The joy of nature: Outdoor activities for children

Updated Sep 18, 2023
The joy of nature: Outdoor activities for children | Huckleberry

We all know that getting our little ones out in the great outdoors works wonders – it means a break from screens, less chaos inside the house, and worn-out kiddos. But guess what? The benefits of nature time are even more incredible than we thought!


The impact of nature on children's well-being

Exploring the great outdoors: Fun and engaging activities for kids

Overcoming barriers to outdoor activities for children


Outdoor activities for children FAQ

The benefits of outdoor activities for children, according to research, include improved cognitive, mental, emotional, and physical health [1, 2, 3, 4, 5]. We’re talking about improved focus, less stress, increased academic performance, and improved physiological health. 

We would be remiss not to also mention that exposure to outdoor sunlight is one of the most powerful factors in improving sleep [6]! Exposure to morning and evening sun helps to shape our natural internal body clock, which assists in priming our bodies for sleep. Score!

The fascinating fact about exposure to sunlight is that it increases vitamin D levels in the body, something that research suggests regulates our circadian rhythm, or internal body clock. More research needs to be done to determine exactly how vitamin D regulates our sleep; however, we do know that people who are deficient in vitamin D often experience sleep disorders, shorter sleep duration, and more frequent night waking [7, 8, 9]. 

When it comes to childhood health issues, research has shown that spending more time in nature can alleviate many of these problems, including diabetes, obesity, and depression [10]. However, despite the research and intuitive knowledge that nature is overall good for our kids, there is an increasing concern about children in America’s reduced exposure to nature, which appears to be trending downward [11].

Now that we know that spending quality time in nature is the way to go, let us help you with some creative ideas to encourage being outdoors:

Task your children with finding common items such as a worm, a dandelion, a rock the size of a marble, an acorn, and a tree that is as tall as a house.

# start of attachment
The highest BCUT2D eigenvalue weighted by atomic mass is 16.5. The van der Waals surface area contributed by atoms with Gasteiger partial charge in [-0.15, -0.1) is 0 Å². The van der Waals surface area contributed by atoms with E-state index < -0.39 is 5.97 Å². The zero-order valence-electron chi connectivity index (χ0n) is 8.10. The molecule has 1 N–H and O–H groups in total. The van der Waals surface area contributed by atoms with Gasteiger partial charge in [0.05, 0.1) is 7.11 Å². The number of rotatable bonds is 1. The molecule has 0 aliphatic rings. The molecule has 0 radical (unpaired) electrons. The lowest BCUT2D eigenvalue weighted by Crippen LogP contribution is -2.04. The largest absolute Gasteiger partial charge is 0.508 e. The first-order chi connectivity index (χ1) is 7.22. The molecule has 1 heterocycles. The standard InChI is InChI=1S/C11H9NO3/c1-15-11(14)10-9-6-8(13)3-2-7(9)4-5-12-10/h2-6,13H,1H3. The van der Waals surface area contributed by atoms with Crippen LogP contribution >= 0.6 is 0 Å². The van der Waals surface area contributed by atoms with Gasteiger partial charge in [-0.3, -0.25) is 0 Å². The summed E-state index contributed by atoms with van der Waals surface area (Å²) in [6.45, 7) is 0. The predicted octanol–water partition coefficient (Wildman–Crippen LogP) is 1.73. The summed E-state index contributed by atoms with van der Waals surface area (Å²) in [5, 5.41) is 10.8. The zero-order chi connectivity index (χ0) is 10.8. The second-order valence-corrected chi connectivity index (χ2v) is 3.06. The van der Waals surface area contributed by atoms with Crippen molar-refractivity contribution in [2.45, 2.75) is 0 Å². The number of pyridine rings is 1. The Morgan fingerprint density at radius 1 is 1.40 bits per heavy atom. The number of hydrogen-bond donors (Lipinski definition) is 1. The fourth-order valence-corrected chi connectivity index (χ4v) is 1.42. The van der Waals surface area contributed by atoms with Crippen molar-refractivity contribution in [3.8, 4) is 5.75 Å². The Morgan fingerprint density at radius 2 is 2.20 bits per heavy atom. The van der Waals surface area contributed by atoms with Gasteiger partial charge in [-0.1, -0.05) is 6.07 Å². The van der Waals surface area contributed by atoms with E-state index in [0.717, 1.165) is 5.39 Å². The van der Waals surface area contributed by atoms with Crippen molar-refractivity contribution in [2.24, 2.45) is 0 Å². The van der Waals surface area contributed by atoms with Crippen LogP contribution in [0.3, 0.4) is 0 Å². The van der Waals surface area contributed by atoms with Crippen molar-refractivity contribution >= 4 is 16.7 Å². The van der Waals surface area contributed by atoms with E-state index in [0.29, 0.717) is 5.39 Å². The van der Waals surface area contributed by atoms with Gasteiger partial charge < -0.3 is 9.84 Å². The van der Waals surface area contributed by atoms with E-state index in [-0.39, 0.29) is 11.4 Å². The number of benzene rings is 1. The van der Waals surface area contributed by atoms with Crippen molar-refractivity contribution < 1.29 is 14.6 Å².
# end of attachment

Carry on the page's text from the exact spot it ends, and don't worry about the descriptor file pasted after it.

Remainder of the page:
A graphic saying, Try a nature scavenger hunt!

Local hiking and nature trails are a great way to run some energy out of the kids, spark some creativity, and engage the imagination. Pretend you are pirates searching for buried treasure at the end of your hike. Ahoy!

A graphic that says, Go hiking and check out nature trails.

Did you know that every state has an official state bird? Make it your mission to learn about the local birds in your region. From the sound of their song, to what they prefer to eat, there is a lot to learn!

A graphic that says, Start bird watching.

Consider planting a garden for the children to tend to and watch grow. It’s a great way to get the family involved — a plus being your kiddos can help grow their own food!

A graphic that says, Take up gardening and planting.

Painting rocks, creating a stick house, and creating a bouquet of wildflowers and leaves are all wonderful ideas for your little ones.

A graphic that says, Take your arts and crafts outside!

We know how challenging it can be for parents to prioritize getting outside with their children. Sometimes it can feel like there are just too many barriers in the way. 

Spending time in nature with your children has countless benefits. Not only does it promote a healthy lifestyle, but it also has mental health benefits. It can improve mood, reduce stress levels and anxiety, and even promote better school performance. Plus, it's a fantastic way to bond with your children and create lifelong family memories.

We understand that there are various barriers that may make it difficult to find time to get outside. City living, busy schedules, and screen time can all make it challenging to prioritize outdoor time with your kids.

But the good news is, there are practical and proactive solutions to overcome these barriers. Active planning can help you carve out time to get outside, even if it's just a short walk after dinner. Utilizing tools like “1000 Hours Outside” (which challenges parents to attain 1000 hours of outdoor time per year with their children, providing tracking sheets and ideas for day-to-day planning) and the National Wildlife Federation can help inspire you and keep you accountable for getting outside.

Here are some ideas to overcome common barriers to spending more time in nature:

Dedicate time every weekend for unstructured time so that there is room for at least 1 hour of outdoor activity. This could be as simple as taking a family walk. Utilize our Activity Tracking feature in the Huckleberry app - choose the activity, “outdoor play”, and it can be tracked either by using a timer or by simply logging if they did the activity or not.